Fishers Church of Christ, “Gender Confusion: An Attack on Reality” (March 26, 2017) (Genesis 1, 2 “teaches us there are only two genders … it is the word of God”; ignoring non-biological sense of “gender”; spends most of the time on issues besides transgender persons; people say two dads or two moms can make a family; “no brainer”; transgender issue “plagues our society”; “fantasy”; “entertainment industry,” “public schools,” “political system,” and “legal system” indoctrinating us on this and exerting pressure on us; culture war and “persecution will grow” lots on homosexuality and marriage; truisms; no one is born gay, it is a choice; transgenderism is about “feelings,” not reality; 1 Sam 16:7 (God looks at the heart) is true but God does not like hearts that reject his truth; gender is not a birth defect but rarely about birth defect; “transgender movement”; Deut 22:5; “perverse thrill”; how can we not accept and be forced to accept bestiality and pedophilia if we accept transgender people?).
Don Gelles, Porterville Church of Christ, “The Battle Over Bathrooms: Transgenderism” (May 1, 2016) (bathrooms; “it’s not that we don’t love these individuals” but “we hope they conform to how the Bible says to live”; says Bible mentions transgender 20 times; 1 Corinthians 6:9-10, says the current interpretations are not right and that the “original Greek” is “effeminate” and refers to man living like a woman (!); Gen. 1:27; Psalm 139:14 (fearfully and wonderfully made); Deut. 22 (this is discussing man who wants to act and live like a woman, doesn’t mention Old/New Covenant; emphasizes “abomination”); 1 Samuel 24; truisms; not acknowledging non-biological sense of gender; transgender “denies God is the creator”; says he read lots of websites on transgender people and related scripture, but still does not articulate the gender/sex difference, what transgender people actually say about these scriptures, etc., to the audience; transgenderism is sinful because it promotes homosexuality; spends most all the time on homosexuality rather than transgender issues; transgender calls evil good; God has spoken on this issue; transgenderism is always going to be wrong).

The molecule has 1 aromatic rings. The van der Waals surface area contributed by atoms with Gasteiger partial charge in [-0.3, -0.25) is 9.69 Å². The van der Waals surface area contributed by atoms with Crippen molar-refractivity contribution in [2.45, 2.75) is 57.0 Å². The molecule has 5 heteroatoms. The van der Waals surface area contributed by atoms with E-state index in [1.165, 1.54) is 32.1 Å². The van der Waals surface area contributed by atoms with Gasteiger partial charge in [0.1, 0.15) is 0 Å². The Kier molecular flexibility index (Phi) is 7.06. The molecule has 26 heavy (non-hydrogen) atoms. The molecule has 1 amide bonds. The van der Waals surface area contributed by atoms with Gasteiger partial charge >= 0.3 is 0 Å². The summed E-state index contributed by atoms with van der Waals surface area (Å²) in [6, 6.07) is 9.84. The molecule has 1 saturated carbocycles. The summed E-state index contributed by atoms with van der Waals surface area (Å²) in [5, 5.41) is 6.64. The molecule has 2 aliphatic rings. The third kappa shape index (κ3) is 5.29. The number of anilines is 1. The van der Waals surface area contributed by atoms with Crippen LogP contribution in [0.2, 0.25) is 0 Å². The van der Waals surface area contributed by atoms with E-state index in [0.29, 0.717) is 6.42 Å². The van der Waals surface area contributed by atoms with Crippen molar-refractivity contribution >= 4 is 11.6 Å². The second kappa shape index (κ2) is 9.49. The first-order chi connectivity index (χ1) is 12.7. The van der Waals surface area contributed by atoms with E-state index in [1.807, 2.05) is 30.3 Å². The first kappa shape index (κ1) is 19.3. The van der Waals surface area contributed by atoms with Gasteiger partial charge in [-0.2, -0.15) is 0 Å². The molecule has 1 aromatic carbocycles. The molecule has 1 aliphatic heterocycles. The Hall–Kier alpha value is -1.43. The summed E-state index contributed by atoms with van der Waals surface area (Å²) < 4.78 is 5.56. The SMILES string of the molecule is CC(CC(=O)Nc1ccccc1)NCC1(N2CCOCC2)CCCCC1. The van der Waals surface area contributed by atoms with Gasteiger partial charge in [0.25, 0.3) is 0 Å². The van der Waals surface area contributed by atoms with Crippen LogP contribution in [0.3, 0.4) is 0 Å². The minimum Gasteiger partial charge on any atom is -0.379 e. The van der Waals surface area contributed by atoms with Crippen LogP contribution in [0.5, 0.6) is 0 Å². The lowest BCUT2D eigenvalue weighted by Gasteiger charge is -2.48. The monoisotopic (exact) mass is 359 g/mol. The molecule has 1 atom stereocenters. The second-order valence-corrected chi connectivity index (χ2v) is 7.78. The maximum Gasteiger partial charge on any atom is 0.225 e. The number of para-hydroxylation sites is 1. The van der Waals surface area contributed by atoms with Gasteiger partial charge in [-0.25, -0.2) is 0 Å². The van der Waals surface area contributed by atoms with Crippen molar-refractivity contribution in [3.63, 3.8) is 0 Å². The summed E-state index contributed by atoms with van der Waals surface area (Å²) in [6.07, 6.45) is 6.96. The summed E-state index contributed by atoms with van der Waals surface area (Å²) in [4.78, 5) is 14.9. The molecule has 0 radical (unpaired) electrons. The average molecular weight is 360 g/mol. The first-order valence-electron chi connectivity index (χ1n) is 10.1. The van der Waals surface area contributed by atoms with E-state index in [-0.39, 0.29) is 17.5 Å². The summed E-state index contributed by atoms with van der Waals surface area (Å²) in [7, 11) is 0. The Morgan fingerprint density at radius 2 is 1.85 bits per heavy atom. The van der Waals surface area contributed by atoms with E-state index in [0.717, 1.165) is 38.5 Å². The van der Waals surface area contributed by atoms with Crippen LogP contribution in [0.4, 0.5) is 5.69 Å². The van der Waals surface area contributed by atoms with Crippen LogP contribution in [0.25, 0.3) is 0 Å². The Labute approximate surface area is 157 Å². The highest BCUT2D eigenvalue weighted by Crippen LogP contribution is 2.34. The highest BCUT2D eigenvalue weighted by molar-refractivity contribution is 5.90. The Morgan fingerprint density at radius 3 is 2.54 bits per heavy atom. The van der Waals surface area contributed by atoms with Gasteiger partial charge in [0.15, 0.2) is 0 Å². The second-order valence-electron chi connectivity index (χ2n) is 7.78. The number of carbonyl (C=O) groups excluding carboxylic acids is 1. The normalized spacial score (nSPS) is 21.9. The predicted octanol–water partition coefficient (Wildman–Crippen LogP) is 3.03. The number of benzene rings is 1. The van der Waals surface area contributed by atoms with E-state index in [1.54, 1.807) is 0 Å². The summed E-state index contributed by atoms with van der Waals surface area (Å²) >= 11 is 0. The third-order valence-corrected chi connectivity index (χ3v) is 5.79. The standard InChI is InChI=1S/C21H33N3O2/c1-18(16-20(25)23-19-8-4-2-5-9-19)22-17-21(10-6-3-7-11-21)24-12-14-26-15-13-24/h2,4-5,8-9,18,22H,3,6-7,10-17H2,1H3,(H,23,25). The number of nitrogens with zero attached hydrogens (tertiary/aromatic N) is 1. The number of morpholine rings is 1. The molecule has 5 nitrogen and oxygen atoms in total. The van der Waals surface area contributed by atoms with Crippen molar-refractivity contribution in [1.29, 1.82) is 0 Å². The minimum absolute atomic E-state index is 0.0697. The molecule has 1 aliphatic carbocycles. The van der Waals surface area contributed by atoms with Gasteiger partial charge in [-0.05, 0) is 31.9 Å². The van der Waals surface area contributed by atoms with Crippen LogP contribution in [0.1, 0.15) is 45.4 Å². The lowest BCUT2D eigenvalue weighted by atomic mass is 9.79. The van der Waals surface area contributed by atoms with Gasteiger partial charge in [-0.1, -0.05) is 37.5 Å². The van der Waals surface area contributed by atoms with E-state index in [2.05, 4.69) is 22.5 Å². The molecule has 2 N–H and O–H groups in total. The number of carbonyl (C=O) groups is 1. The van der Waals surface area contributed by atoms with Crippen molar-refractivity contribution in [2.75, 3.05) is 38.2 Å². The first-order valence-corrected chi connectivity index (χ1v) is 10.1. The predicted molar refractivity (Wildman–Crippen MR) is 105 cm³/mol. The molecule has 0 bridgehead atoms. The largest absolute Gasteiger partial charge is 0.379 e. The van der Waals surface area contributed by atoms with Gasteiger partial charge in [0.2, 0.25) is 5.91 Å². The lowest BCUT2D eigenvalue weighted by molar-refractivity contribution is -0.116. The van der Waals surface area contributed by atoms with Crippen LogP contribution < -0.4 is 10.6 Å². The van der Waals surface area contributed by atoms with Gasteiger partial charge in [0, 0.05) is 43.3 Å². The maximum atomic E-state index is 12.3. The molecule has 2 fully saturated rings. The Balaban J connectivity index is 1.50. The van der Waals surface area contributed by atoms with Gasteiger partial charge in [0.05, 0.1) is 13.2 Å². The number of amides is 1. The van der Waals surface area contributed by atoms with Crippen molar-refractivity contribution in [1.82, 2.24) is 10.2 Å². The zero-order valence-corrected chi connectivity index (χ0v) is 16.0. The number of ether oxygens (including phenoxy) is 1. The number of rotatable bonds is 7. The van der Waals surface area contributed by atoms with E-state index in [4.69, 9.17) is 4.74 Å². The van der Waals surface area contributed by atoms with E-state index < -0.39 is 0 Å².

Mark A. Schuster, et al., “Beyond Bathrooms — Meeting the Health Needs of Transgender People,” New England Journal of Medicine (July 14, 2016).
 See, e.g.,
For more in-depth discussion on religious and related matters relative to transgender persons, see (I have not read these):
- David Weekley, Retreating Forward: A Spiritual Practice with Transgender Persons
- Virginia Mollenkott, Omnigender
- Justin Tanis, Trans-Gendered: Theology, Ministry, and Communities of Faith (Center for Lesbian and Gay Studies in Religion and Ministry)
- Linda Herzer, The Bible and the Transgender Experience: How Scripture Supports Gender Variance
- James V. Brownson, Bible, Gender, Sexuality: Reframing the Church’s Debate on Same-Sex Relationships
Opposition and scorn: See, e.g., The Nashville Statement and other sources cited in endnote 8.
All scripture quoted is from the King James Version, the Good News Translation, or the New International Version.
Photo by Sharon McCutcheon from Pexels.